AP Physics - Experiment 2a

Using DataStudioTM to Graph Experimental Data - Part 2

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This lab extends the previous DataStudioTM lab in two ways:

  1. you are going to analyze a slightly more-complicated situation, and
  2. you are going to construct your own experiment file.

As in the previous DataStudioTM lab, you will reanalyze data from a prior experiment - in this case, the "Period of SHM" data.


Back in the "good old days" (I know how you young people love to hear stories about the "good old days"!), when data analysis was done by hand - perhaps with the aid of a slide rule or table of logarithms - the standard (only!) way to do it was to find some mathematical combination of the experimental quantities that would graph to a straight line. It was just too much computation, even for the most enthusiastic young physicist, to do it any other way. Today, even though computers have revolutionized data analysis (among other things...), straight lines are still very important and commonly used.

In this lab, you will learn how to set up a graph, perform calculations on data, and graph and analyze the transformed data.


DataStudioTM software

your data from "Experiment 2 - Period of SHM"


  1. Open the DataStudioTM software. This time, click on "Enter Data" from the initial screen. You should get a screen like this:
    starting screen
  2. You could just begin typing your data into the data table, but it would be more professional to customize the setup just a bit. Click the summary button button at the left of the main toolbar. This opens the Summary Window, which contains Data and Display panes. The Data pane lists all of the data sets generated so far (The data set Adata under Editable Data is data Table 1.), and the Display pane shows the ways in which the software can display the data.
    data pane
    display pane

    The Data pane appears at the top of the Summary window. It shows - and allows you to access - all of the data generated in the experiment.

    The Display pane appears at the bottom of the Summary window. It shows - and allows you to select - the ways in which your data can be displayed. You can change the name of a graph or table by clicking on it and typing the new name.

  3. Double click the data set name (Adata) in the Data pane, and the Data Properties dialog will open. Here, you can rename the data set and the x and y quantities (with units). You generally don't need to specify minimum or maximum values for the data - the software will calculate them from the data you will enter. "Precision" in this dialog means the number of significant digits displayed.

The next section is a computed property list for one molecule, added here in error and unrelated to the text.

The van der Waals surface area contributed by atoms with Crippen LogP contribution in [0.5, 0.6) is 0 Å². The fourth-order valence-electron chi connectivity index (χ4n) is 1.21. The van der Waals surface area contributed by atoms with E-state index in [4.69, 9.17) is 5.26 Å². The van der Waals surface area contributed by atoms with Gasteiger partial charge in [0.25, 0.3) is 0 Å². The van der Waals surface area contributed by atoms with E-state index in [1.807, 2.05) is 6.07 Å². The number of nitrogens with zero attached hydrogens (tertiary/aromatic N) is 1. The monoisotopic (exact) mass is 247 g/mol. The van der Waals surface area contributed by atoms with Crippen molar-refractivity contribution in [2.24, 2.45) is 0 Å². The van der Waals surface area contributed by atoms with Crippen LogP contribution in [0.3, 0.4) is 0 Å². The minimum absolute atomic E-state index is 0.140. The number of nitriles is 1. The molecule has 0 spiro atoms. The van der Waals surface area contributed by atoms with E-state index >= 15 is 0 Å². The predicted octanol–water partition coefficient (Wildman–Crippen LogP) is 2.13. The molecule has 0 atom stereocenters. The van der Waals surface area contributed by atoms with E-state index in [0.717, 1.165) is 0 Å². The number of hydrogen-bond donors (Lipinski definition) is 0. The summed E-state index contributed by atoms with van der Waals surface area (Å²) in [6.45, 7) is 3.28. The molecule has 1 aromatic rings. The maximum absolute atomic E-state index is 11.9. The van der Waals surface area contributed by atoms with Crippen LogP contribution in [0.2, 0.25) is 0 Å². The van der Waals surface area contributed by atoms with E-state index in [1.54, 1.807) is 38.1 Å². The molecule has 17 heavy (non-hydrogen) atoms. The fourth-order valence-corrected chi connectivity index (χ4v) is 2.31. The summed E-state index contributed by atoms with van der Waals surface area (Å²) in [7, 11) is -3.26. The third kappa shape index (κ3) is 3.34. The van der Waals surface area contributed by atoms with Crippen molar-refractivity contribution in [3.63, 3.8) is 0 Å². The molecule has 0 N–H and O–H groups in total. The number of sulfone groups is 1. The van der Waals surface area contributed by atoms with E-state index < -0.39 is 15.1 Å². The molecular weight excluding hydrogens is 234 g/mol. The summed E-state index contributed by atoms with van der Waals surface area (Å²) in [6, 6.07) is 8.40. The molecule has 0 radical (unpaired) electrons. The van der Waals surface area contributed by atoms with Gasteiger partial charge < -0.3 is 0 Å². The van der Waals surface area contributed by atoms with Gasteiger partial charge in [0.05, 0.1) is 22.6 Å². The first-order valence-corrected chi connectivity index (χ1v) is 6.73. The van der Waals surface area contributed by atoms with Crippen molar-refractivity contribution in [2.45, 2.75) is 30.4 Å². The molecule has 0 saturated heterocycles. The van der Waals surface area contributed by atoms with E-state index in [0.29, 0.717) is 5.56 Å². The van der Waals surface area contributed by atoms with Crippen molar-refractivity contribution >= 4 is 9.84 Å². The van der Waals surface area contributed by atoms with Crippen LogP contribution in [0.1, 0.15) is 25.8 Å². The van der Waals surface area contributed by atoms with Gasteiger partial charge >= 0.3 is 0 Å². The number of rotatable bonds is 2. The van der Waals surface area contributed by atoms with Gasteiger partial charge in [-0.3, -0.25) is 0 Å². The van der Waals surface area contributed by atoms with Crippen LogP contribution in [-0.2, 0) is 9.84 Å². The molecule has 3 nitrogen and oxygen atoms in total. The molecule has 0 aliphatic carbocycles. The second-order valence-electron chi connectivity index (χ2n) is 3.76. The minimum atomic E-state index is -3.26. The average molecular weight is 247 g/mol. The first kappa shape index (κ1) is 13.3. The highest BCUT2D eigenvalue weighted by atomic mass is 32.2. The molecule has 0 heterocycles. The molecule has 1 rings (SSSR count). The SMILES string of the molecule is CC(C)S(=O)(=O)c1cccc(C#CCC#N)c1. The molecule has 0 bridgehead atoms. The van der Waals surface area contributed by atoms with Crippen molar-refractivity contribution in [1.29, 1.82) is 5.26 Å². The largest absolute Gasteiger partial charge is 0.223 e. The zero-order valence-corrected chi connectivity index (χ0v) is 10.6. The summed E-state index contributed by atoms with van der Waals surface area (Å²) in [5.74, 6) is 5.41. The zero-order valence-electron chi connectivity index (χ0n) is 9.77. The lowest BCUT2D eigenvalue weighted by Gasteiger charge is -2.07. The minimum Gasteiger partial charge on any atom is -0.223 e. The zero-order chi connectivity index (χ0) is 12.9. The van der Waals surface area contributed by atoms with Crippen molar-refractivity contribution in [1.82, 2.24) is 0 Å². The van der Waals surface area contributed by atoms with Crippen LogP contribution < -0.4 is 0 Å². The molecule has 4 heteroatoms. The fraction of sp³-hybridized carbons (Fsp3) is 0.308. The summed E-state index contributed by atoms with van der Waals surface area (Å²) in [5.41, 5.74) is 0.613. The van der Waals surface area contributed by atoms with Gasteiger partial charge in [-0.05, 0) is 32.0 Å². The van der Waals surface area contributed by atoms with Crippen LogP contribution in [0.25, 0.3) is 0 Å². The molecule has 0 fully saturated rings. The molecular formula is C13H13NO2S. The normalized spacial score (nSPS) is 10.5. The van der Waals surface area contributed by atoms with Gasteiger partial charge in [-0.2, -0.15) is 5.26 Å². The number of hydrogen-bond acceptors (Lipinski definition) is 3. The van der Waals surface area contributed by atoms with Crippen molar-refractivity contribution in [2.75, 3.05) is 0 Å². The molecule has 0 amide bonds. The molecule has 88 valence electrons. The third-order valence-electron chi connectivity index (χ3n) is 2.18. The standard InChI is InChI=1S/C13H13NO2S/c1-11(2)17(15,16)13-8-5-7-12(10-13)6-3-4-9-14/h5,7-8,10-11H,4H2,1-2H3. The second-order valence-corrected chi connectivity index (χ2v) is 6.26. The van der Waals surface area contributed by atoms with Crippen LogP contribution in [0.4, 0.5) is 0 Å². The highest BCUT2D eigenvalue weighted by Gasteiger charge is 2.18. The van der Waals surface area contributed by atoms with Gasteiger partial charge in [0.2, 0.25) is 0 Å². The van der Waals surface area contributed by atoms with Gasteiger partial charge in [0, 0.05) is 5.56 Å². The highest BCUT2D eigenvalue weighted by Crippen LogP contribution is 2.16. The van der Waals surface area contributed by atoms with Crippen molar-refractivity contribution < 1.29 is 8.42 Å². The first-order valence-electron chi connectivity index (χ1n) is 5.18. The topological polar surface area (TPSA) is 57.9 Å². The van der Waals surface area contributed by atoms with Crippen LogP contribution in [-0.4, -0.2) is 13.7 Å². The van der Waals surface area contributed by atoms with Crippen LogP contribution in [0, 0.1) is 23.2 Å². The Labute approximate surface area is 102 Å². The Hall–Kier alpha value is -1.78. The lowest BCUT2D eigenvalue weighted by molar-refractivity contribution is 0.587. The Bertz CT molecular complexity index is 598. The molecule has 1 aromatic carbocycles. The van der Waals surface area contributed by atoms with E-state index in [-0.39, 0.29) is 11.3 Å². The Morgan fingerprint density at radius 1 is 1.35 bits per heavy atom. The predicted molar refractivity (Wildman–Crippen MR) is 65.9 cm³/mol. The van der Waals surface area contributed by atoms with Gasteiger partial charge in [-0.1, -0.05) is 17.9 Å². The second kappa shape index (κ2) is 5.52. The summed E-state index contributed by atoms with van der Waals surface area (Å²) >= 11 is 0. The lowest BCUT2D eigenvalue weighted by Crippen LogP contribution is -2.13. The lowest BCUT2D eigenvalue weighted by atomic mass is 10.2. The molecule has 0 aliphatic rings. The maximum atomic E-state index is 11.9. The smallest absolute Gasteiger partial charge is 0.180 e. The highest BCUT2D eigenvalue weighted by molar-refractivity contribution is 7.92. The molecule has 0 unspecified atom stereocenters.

data properties dialog
  4. Finally, click the settings button (setttings button image) in the graph's toolbar. Uncheck "Connect Data Points" in the "Appearance" pane (Aarrrrrggggghhhhh!). Then select the "Error Estimates" tab and enter the estimated uncertainties for mass and period.


  1. Type your mass and period data into the data table. Note that the points are (again!) plotted on the graph, and the scale adjusted, as you type.


  1. Now, you need to find the equation that best fits your data. You can try some of the functions in the fit button menu (in the graph's toolbar), but I don't think you are going to find a really-good fit for this data from the given functions. Note: You may get a reasonable fit from "Polynomial", but this doesn't say much. Physicists generally scoff at a polynomial fit. This is because there is an interesting theorem in mathematics that says that you can fit a polynomial to any continuous curve (over a restricted domain) if you are willing to calculate enough terms in the polynomial.
    The DataStudioTM software has a "quirk" in that it will only do calculations on the independent (y-axis) variable - period in this case. We can't, therefore, plot the square root of mass vs. period - but this is not a problem, really. We will simply plot mass vs. period2, which is logically (mathematically) equivalent.
  2. Click the calculate button (calculate button) in the main tool bar. (Note: There is also a calculate button in the graph's toolbar (calculatle icon (graph menu)), which works similarly, but not exactly the same. You can try it sometime.) The Calculator Dialog will appear. Select "pow(x, 2)" from the scientific menu button menu. Click the accept button when your dialog looks like the one below.
    calculator dialog
  3. If all has gone well, you will notice a new data set listed in the Data pane of the Summary window. To create a data table for this data, simply drag its icon from the Data pane and drop it on the Table icon in the Displays pane.
  4. To create a graph for this data, drag the data icon from the Data pane and drop it on the Graph icon in the Displays pane. You will need to change the Settings (settings icon) for this graph (uncheck "Connect Data Points", and set appropriate "Error Estimates").
  5. DataStudioTM does not automatically change the axis labels and units when a calculation is performed. To do this, press the properties button button in the Calculator dialog. The Data Properties dialog for the calculated data will appear, and you can make appropriate changes (y-data is now "Period squared", and units are "sec^2", for instance).
  6. Now, you can go to the fit icon submenu and select "Linear" (or "Proportional") to get a best-fit straight line for mass vs. period2.
  7. You can plot your data for other springs by selecting "New Data Table" from the "Experiment" menu, and starting over.


As before, it isn't necessary to restate your conclusions from the original experiment (unless they have changed!), but what do you think about this method of data analysis?

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last update August 29, 2003 by JL Stanbrough